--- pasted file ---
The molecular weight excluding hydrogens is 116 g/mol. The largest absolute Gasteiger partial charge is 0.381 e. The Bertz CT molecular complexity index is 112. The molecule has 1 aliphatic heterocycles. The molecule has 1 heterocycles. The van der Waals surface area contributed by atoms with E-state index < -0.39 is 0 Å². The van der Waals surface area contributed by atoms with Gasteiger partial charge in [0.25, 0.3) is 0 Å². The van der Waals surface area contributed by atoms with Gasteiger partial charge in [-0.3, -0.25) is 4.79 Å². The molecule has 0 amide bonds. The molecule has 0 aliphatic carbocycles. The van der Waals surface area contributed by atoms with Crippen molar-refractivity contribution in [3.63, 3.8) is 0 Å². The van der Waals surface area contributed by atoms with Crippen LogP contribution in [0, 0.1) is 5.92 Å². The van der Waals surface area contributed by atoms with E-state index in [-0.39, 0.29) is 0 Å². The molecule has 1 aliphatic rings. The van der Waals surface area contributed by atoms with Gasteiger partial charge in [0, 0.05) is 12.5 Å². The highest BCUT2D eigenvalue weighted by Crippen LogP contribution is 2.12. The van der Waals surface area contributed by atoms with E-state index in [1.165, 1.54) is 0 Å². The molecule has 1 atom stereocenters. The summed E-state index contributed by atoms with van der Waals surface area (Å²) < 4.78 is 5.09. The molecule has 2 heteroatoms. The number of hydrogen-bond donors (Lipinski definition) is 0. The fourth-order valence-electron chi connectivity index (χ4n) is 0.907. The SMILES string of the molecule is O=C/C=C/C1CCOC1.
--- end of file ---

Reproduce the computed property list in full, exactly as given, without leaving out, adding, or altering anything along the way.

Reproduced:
The molecular weight excluding hydrogens is 116 g/mol. The largest absolute Gasteiger partial charge is 0.381 e. The Bertz CT molecular complexity index is 112. The molecule has 1 aliphatic heterocycles. The molecule has 1 heterocycles. The van der Waals surface area contributed by atoms with E-state index < -0.39 is 0 Å². The van der Waals surface area contributed by atoms with Gasteiger partial charge in [0.25, 0.3) is 0 Å². The van der Waals surface area contributed by atoms with Gasteiger partial charge in [-0.3, -0.25) is 4.79 Å². The molecule has 0 amide bonds. The molecule has 0 aliphatic carbocycles. The van der Waals surface area contributed by atoms with Crippen molar-refractivity contribution in [3.63, 3.8) is 0 Å². The van der Waals surface area contributed by atoms with Crippen LogP contribution in [0, 0.1) is 5.92 Å². The van der Waals surface area contributed by atoms with E-state index in [-0.39, 0.29) is 0 Å². The molecule has 1 aliphatic rings. The van der Waals surface area contributed by atoms with Gasteiger partial charge in [0, 0.05) is 12.5 Å². The highest BCUT2D eigenvalue weighted by Crippen LogP contribution is 2.12. The van der Waals surface area contributed by atoms with E-state index in [1.165, 1.54) is 0 Å². The molecule has 1 atom stereocenters. The summed E-state index contributed by atoms with van der Waals surface area (Å²) < 4.78 is 5.09. The molecule has 2 heteroatoms. The number of hydrogen-bond donors (Lipinski definition) is 0. The fourth-order valence-electron chi connectivity index (χ4n) is 0.907. The SMILES string of the molecule is O=C/C=C/C1CCOC1.